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Author Topic: White Christmas Engine 90076 - Should it have Smoke switch?  (Read 3104 times)
rcalder

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« on: September 12, 2011, 02:52:46 AM »

Hi,
Have just purchased my first Bachmann engine which  is from is from a White Christmas Set. ((90076)  It is sold as having a smoke generator. The printed manual and DVD seem to imply that it may have a smoke switch behind the smokebox door.  It doesn't have a switch there at all.
Can any body tell me whether this engine has a smoke switch?  or perhaps it doesn't need a switch.  Will the smoke unit burn out if it is run without oil for making smoke?
I am new to G Scale and I don't wish to damage the engine , so I haven't yet tested it.

rcalder

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Loco Bill Canelos

Model railroading since 1947


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« Reply #1 on: September 12, 2011, 03:28:04 AM »

recalder,

Your locomotive has two switches behind the smoke box door on the front of the loco.  one for smoke and one for ploarity. Look again for the small latch that holds it closed.  You may be removing the entire front of the boiler rather than opening the door.

Here are the instructions which come with that set. 
http://www.bachmanntrains.com/home-usa/dwg/dwgs/Big_Hauler_Instructions.pdf
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Loco Bill,  Roundhouse Foreman
Colorado & Kansas Railway Missouri Western Railway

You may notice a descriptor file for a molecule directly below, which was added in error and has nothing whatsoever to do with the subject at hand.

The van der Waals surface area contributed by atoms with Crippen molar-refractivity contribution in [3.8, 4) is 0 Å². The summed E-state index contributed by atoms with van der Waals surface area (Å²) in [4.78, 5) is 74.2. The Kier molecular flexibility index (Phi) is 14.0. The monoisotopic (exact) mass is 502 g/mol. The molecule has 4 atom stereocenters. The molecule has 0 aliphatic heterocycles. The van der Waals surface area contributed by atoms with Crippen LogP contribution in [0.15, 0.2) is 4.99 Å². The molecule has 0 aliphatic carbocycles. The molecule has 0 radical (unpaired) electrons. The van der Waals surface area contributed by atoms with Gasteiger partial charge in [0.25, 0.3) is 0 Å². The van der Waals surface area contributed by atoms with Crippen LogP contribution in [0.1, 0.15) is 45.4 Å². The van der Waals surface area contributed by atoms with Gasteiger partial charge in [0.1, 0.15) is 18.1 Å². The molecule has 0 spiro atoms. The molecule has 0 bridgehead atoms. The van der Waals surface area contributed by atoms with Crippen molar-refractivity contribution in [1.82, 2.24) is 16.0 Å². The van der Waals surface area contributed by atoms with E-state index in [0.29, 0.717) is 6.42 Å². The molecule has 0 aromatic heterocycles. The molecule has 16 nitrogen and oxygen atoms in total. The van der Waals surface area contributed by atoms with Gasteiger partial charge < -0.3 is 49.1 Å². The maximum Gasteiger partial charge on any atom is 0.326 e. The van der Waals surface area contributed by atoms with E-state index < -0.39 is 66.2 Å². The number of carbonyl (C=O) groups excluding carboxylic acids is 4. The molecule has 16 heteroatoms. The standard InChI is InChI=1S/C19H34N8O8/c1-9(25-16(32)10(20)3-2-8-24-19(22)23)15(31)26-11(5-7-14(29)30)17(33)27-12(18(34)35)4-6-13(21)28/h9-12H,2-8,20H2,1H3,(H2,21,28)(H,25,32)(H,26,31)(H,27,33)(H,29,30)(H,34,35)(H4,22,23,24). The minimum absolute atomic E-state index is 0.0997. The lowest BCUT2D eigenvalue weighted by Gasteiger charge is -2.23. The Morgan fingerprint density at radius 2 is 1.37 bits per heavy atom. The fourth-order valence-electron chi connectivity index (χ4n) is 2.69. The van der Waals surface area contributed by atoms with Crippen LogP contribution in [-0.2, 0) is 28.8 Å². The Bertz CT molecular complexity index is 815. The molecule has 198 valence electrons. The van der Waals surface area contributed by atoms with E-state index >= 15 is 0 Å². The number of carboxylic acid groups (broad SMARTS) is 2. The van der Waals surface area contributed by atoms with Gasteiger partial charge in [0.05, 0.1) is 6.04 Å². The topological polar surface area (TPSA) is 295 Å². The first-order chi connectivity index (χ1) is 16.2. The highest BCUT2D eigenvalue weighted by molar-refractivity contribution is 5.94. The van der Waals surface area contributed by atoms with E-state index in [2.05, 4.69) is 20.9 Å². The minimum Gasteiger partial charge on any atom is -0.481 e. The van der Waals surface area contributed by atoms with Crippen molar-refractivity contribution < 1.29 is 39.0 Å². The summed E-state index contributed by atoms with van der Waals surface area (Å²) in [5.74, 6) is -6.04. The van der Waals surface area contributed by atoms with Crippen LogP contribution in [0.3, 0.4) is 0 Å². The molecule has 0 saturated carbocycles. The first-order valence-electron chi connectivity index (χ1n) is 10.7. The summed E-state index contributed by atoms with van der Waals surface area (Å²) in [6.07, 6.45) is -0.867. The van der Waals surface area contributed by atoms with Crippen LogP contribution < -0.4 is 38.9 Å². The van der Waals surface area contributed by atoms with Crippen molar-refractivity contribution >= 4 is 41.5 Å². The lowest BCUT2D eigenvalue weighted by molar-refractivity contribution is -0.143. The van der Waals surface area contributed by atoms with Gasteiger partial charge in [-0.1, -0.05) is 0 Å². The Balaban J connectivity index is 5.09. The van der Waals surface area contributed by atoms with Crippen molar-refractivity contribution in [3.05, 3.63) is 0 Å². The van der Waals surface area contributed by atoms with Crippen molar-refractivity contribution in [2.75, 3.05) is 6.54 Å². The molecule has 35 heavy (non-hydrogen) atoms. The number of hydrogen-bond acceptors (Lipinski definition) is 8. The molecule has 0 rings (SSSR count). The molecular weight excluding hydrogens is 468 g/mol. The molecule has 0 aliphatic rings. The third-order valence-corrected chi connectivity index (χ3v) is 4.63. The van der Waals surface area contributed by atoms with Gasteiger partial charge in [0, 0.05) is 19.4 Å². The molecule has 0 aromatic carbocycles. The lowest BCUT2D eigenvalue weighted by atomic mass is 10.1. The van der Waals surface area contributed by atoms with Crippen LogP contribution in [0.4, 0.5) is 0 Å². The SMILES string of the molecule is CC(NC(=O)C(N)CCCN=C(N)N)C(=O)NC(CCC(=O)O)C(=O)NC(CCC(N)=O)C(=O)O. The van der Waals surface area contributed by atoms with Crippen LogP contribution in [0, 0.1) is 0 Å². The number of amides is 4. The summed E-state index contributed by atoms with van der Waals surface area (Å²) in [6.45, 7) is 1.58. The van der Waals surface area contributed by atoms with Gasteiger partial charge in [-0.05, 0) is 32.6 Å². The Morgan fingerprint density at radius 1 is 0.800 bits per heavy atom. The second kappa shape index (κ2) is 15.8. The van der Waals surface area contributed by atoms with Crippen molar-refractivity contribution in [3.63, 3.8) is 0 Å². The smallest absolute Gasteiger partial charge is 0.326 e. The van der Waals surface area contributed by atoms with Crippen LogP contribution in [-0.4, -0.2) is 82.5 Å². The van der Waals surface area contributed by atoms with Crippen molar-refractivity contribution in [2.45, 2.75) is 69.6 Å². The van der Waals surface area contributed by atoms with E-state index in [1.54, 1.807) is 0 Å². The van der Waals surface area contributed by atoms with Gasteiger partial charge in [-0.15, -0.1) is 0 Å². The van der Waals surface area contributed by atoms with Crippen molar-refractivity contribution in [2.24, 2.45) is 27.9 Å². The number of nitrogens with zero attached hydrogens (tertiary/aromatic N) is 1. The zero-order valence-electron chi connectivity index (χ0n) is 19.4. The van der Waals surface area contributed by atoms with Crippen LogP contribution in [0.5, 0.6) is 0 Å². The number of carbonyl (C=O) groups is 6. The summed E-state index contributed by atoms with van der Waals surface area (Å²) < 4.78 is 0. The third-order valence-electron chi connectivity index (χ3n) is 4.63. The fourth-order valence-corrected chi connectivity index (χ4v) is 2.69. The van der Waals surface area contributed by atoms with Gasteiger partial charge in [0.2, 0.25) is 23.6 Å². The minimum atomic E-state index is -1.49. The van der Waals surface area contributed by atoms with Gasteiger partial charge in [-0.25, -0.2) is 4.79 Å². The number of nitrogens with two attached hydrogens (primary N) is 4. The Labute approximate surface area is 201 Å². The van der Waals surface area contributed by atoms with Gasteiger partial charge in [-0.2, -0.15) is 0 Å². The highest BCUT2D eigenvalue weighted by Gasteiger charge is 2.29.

Semi Official Historian; Bachmann Large Scale
There are no dumb or stupid questions, just questions!
rcalder

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« Reply #2 on: September 12, 2011, 09:52:31 PM »

Thanks Bill,

you were spot on.  I didn't notice the little latch and was removing the front of the boiler.  Have found the latch and now the smoke switch.  Just has a gap where the polarity switch might be though.  Guess that doesn't matter.
cheers
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lasouthard

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« Reply #3 on: December 16, 2011, 03:21:35 PM »

When does the smoke appear?  I turned the switch to on and added the drops of fluid ran the train but no smoke.  Should I hear anything when I turn on the switch?  How long does it take to get smoke?
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Loco Bill Canelos

Model railroading since 1947


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« Reply #4 on: December 16, 2011, 06:21:06 PM »

You really need to have the power up fairly high to get the smoke, It is also possible the smoke unit is burned out.  If it was ever run with the smoke switch on but no fluid in the stack it burns out right away.
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Loco Bill,  Roundhouse Foreman
Colorado & Kansas Railway Missouri Western Railway
Semi Official Historian; Bachmann Large Scale
There are no dumb or stupid questions, just questions!
Barry BBT

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« Reply #5 on: December 22, 2011, 01:18:47 AM »

I experimented many years ago and found the smoke occurred at 14 volts.  Problem with that is that the loco will be moving so quickly, you can't see the smoke until you slow down.

Hopefully that has changed, as I said it was many years ago.

Barry - BBT
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There are no dumb questions.
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